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Local Population Size as a Determinant of Mating System and Sexual Composition in Two Tropical Marine Fishes (Thalassoma Spp.)

Robert R. Warner and Steven G. Hoffman
Evolution
Vol. 34, No. 3 (May, 1980), pp. 508-518
DOI: 10.2307/2408220
Stable URL: http://www.jstor.org/stable/2408220
Page Count: 11
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Since scans are not currently available to screen readers, please contact JSTOR User Support for access. We'll provide a PDF copy for your screen reader.
Local Population Size as a Determinant of Mating System and Sexual Composition in Two Tropical Marine Fishes (Thalassoma Spp.)
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Abstract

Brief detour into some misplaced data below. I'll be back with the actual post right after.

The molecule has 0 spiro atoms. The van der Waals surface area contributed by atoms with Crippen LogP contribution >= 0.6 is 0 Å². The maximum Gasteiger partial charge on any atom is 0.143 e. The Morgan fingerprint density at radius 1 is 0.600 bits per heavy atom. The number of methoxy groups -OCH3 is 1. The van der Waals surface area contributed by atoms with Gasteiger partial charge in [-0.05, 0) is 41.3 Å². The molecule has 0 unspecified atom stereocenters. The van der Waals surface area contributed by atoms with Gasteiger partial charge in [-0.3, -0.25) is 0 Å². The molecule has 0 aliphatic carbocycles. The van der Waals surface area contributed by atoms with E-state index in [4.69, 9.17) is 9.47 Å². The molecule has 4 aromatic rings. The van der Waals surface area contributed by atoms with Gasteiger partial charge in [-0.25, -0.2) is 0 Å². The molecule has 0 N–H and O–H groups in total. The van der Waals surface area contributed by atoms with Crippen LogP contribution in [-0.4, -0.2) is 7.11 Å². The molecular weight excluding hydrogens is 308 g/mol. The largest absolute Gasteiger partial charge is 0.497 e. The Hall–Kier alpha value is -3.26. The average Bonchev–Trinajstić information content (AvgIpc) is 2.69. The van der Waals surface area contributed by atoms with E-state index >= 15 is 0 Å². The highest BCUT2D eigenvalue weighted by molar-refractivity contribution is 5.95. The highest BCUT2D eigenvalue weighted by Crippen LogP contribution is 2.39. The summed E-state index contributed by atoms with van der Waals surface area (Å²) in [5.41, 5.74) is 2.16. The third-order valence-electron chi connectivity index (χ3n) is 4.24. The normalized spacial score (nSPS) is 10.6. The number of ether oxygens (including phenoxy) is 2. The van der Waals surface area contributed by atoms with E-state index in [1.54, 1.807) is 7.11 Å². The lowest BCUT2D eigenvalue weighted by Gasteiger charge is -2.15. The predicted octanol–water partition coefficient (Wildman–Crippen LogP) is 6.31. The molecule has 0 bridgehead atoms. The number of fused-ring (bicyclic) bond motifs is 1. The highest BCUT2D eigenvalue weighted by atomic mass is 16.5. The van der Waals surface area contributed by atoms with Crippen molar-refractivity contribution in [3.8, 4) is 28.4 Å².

Two sexual types, one a non-sex-changing (primary) male and the other a protogynous hermaphrodite, coexist in the wrasses Thalassoma bifasciatum of the Atlantic and T. lucasanum of the Pacific. The adults of both species are found in relatively isolated local populations on spatially separated reefs of various sizes, and we suggest that the sexual polymorphism is maintained by differential selection in these local populations. On smaller reefs, populations of T. bifasciatum are small enough that large territorial males can successfully exclude small males from breeding. Although both sexual types can become territorial males, those individuals that reproduce as females while small and change sex only when they are large enough to compete successfully as males would be most fit on smaller reefs. In larger local populations, the density of small males at the prime mating site is sufficiently high that the territories of larger males are located elsewhere, and the majority of spawnings occur with the nonterritorial males. If there is a sufficient reproductive cost to the act of changing sex, then primary males would be more fit than hermaphrodites on larger reefs. This suggests that the overall frequency of the two sexual types should be a reflection of the underlying distribution of local population sizes. In accord with this prediction, T. lucasanum, which has the same mating behaviors but denser and larger local populations, has a higher proportion of primary males and a lower rate of sex change than T bifasciatum.

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